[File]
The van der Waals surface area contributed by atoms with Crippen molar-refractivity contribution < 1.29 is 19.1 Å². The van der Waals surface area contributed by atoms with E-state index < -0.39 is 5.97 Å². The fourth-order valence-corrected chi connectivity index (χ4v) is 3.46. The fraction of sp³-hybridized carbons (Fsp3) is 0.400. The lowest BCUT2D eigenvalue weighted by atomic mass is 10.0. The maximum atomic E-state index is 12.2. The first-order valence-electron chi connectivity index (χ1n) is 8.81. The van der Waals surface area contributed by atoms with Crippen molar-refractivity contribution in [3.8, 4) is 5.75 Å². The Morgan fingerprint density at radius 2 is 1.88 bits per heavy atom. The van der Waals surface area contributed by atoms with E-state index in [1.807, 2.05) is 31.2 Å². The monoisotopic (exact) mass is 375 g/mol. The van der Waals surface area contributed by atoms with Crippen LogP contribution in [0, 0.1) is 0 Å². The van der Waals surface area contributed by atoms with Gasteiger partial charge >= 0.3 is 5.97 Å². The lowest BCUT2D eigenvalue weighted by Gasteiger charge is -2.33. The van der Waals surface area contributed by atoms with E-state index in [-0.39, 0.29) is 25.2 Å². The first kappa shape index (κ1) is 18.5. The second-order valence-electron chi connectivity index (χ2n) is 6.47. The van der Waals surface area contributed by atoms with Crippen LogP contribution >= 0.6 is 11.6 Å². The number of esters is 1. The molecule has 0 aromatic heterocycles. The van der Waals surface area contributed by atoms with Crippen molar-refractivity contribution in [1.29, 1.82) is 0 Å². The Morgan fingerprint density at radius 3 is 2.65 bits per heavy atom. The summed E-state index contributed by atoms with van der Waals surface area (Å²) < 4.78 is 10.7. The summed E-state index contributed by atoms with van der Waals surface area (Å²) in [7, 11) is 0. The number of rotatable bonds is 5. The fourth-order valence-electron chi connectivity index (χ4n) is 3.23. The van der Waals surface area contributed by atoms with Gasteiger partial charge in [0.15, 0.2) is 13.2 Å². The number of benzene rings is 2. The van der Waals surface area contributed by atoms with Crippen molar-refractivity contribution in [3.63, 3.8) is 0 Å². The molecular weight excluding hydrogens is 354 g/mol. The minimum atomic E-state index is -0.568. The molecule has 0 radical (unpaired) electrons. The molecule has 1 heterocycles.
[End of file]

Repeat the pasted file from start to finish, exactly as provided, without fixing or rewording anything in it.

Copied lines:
The van der Waals surface area contributed by atoms with Crippen molar-refractivity contribution < 1.29 is 19.1 Å². The van der Waals surface area contributed by atoms with E-state index < -0.39 is 5.97 Å². The fourth-order valence-corrected chi connectivity index (χ4v) is 3.46. The fraction of sp³-hybridized carbons (Fsp3) is 0.400. The lowest BCUT2D eigenvalue weighted by atomic mass is 10.0. The maximum atomic E-state index is 12.2. The first-order valence-electron chi connectivity index (χ1n) is 8.81. The van der Waals surface area contributed by atoms with Crippen molar-refractivity contribution in [3.8, 4) is 5.75 Å². The Morgan fingerprint density at radius 2 is 1.88 bits per heavy atom. The van der Waals surface area contributed by atoms with E-state index in [1.807, 2.05) is 31.2 Å². The monoisotopic (exact) mass is 375 g/mol. The van der Waals surface area contributed by atoms with Crippen LogP contribution in [0, 0.1) is 0 Å². The van der Waals surface area contributed by atoms with Gasteiger partial charge >= 0.3 is 5.97 Å². The lowest BCUT2D eigenvalue weighted by Gasteiger charge is -2.33. The van der Waals surface area contributed by atoms with E-state index in [-0.39, 0.29) is 25.2 Å². The first kappa shape index (κ1) is 18.5. The second-order valence-electron chi connectivity index (χ2n) is 6.47. The van der Waals surface area contributed by atoms with Crippen LogP contribution >= 0.6 is 11.6 Å². The number of esters is 1. The molecule has 0 aromatic heterocycles. The van der Waals surface area contributed by atoms with Crippen molar-refractivity contribution in [1.29, 1.82) is 0 Å². The Morgan fingerprint density at radius 3 is 2.65 bits per heavy atom. The summed E-state index contributed by atoms with van der Waals surface area (Å²) < 4.78 is 10.7. The summed E-state index contributed by atoms with van der Waals surface area (Å²) in [7, 11) is 0. The number of rotatable bonds is 5. The fourth-order valence-electron chi connectivity index (χ4n) is 3.23. The van der Waals surface area contributed by atoms with Gasteiger partial charge in [0.15, 0.2) is 13.2 Å². The number of benzene rings is 2. The van der Waals surface area contributed by atoms with Crippen molar-refractivity contribution in [3.63, 3.8) is 0 Å². The molecular weight excluding hydrogens is 354 g/mol. The minimum atomic E-state index is -0.568. The molecule has 0 radical (unpaired) electrons. The molecule has 1 heterocycles.